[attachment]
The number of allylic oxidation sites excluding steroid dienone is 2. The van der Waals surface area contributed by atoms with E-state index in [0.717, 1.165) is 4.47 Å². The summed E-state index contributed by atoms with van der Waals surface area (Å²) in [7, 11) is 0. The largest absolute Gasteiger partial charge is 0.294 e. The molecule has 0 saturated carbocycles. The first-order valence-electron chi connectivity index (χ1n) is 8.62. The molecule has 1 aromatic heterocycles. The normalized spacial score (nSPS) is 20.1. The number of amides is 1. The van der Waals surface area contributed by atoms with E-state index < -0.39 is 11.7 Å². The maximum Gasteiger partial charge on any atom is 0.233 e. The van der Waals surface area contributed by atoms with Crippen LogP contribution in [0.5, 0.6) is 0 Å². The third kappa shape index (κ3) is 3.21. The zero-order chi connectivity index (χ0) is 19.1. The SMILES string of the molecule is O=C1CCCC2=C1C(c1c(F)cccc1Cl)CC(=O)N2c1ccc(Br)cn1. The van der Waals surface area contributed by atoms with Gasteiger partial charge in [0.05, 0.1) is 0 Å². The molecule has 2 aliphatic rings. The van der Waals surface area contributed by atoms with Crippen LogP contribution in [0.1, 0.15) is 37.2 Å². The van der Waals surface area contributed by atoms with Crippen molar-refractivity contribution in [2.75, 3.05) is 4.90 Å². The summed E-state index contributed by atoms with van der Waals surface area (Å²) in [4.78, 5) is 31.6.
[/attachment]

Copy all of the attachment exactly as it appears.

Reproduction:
The number of allylic oxidation sites excluding steroid dienone is 2. The van der Waals surface area contributed by atoms with E-state index in [0.717, 1.165) is 4.47 Å². The summed E-state index contributed by atoms with van der Waals surface area (Å²) in [7, 11) is 0. The largest absolute Gasteiger partial charge is 0.294 e. The molecule has 0 saturated carbocycles. The first-order valence-electron chi connectivity index (χ1n) is 8.62. The molecule has 1 aromatic heterocycles. The normalized spacial score (nSPS) is 20.1. The number of amides is 1. The van der Waals surface area contributed by atoms with E-state index < -0.39 is 11.7 Å². The maximum Gasteiger partial charge on any atom is 0.233 e. The van der Waals surface area contributed by atoms with Crippen LogP contribution in [0.5, 0.6) is 0 Å². The third kappa shape index (κ3) is 3.21. The zero-order chi connectivity index (χ0) is 19.1. The SMILES string of the molecule is O=C1CCCC2=C1C(c1c(F)cccc1Cl)CC(=O)N2c1ccc(Br)cn1. The van der Waals surface area contributed by atoms with Gasteiger partial charge in [0.05, 0.1) is 0 Å². The molecule has 2 aliphatic rings. The van der Waals surface area contributed by atoms with Crippen LogP contribution in [0.1, 0.15) is 37.2 Å². The van der Waals surface area contributed by atoms with Crippen molar-refractivity contribution in [2.75, 3.05) is 4.90 Å². The summed E-state index contributed by atoms with van der Waals surface area (Å²) in [4.78, 5) is 31.6.